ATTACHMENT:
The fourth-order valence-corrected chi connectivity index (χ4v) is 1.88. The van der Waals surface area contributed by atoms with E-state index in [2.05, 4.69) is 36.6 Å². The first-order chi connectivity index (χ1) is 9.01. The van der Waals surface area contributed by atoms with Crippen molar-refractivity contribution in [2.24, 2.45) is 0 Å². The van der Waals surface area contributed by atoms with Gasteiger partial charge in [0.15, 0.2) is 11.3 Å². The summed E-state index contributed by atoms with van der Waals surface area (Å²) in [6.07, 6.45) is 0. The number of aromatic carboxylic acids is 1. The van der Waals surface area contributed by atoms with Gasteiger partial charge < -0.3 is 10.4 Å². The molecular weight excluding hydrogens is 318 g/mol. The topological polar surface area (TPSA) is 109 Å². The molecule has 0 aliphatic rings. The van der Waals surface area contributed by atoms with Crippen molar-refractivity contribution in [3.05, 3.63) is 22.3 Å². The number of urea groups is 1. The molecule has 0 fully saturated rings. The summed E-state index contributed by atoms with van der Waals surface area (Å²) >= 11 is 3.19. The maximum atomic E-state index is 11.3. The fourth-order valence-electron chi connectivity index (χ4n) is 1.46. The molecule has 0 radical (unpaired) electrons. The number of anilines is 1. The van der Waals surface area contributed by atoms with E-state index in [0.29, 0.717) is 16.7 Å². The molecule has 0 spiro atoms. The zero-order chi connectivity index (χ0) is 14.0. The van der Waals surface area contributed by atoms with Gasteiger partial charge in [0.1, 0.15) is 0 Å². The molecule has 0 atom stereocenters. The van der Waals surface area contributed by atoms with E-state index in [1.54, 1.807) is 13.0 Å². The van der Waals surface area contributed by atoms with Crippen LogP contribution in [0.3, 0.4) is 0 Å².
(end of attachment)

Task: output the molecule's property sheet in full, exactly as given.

The fourth-order valence-corrected chi connectivity index (χ4v) is 1.88. The van der Waals surface area contributed by atoms with E-state index in [2.05, 4.69) is 36.6 Å². The first-order chi connectivity index (χ1) is 9.01. The van der Waals surface area contributed by atoms with Crippen molar-refractivity contribution in [2.24, 2.45) is 0 Å². The van der Waals surface area contributed by atoms with Gasteiger partial charge in [0.15, 0.2) is 11.3 Å². The summed E-state index contributed by atoms with van der Waals surface area (Å²) in [6.07, 6.45) is 0. The number of aromatic carboxylic acids is 1. The van der Waals surface area contributed by atoms with Gasteiger partial charge < -0.3 is 10.4 Å². The molecular weight excluding hydrogens is 318 g/mol. The topological polar surface area (TPSA) is 109 Å². The molecule has 0 aliphatic rings. The van der Waals surface area contributed by atoms with Crippen molar-refractivity contribution in [3.05, 3.63) is 22.3 Å². The number of urea groups is 1. The molecule has 0 fully saturated rings. The summed E-state index contributed by atoms with van der Waals surface area (Å²) >= 11 is 3.19. The maximum atomic E-state index is 11.3. The fourth-order valence-electron chi connectivity index (χ4n) is 1.46. The molecule has 0 radical (unpaired) electrons. The number of anilines is 1. The van der Waals surface area contributed by atoms with E-state index in [0.29, 0.717) is 16.7 Å². The molecule has 0 spiro atoms. The zero-order chi connectivity index (χ0) is 14.0. The van der Waals surface area contributed by atoms with Gasteiger partial charge in [0.1, 0.15) is 0 Å². The molecule has 0 atom stereocenters. The van der Waals surface area contributed by atoms with E-state index in [1.54, 1.807) is 13.0 Å². The van der Waals surface area contributed by atoms with Crippen LogP contribution in [0.3, 0.4) is 0 Å².